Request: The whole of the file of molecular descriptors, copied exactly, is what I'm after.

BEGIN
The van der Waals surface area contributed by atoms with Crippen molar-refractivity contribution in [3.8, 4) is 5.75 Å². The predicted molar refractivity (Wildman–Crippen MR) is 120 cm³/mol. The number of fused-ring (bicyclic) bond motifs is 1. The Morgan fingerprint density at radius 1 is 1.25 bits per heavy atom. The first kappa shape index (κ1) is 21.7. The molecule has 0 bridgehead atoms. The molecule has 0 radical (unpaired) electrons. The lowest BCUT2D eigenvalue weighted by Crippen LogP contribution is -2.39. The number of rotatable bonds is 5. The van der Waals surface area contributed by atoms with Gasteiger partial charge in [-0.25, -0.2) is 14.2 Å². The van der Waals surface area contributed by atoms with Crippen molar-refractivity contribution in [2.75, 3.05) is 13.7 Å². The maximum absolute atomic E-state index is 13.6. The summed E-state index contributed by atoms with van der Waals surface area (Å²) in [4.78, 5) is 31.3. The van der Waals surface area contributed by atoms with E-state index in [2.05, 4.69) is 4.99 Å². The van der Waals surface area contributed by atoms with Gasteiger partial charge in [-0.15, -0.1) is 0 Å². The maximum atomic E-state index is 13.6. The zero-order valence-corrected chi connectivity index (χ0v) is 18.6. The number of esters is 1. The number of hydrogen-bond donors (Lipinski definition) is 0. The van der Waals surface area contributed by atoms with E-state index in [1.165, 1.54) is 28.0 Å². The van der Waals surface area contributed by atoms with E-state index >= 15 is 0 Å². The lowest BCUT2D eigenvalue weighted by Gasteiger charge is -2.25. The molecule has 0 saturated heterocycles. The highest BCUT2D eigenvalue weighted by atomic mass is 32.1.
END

The van der Waals surface area contributed by atoms with Crippen molar-refractivity contribution in [3.8, 4) is 5.75 Å². The predicted molar refractivity (Wildman–Crippen MR) is 120 cm³/mol. The number of fused-ring (bicyclic) bond motifs is 1. The Morgan fingerprint density at radius 1 is 1.25 bits per heavy atom. The first kappa shape index (κ1) is 21.7. The molecule has 0 bridgehead atoms. The molecule has 0 radical (unpaired) electrons. The lowest BCUT2D eigenvalue weighted by Crippen LogP contribution is -2.39. The number of rotatable bonds is 5. The van der Waals surface area contributed by atoms with Gasteiger partial charge in [-0.25, -0.2) is 14.2 Å². The van der Waals surface area contributed by atoms with Crippen molar-refractivity contribution in [2.75, 3.05) is 13.7 Å². The maximum absolute atomic E-state index is 13.6. The summed E-state index contributed by atoms with van der Waals surface area (Å²) in [4.78, 5) is 31.3. The van der Waals surface area contributed by atoms with E-state index in [2.05, 4.69) is 4.99 Å². The van der Waals surface area contributed by atoms with Gasteiger partial charge in [-0.15, -0.1) is 0 Å². The maximum atomic E-state index is 13.6. The zero-order valence-corrected chi connectivity index (χ0v) is 18.6. The number of esters is 1. The number of hydrogen-bond donors (Lipinski definition) is 0. The van der Waals surface area contributed by atoms with E-state index in [1.165, 1.54) is 28.0 Å². The van der Waals surface area contributed by atoms with E-state index >= 15 is 0 Å². The lowest BCUT2D eigenvalue weighted by Gasteiger charge is -2.25. The molecule has 0 saturated heterocycles. The highest BCUT2D eigenvalue weighted by atomic mass is 32.1.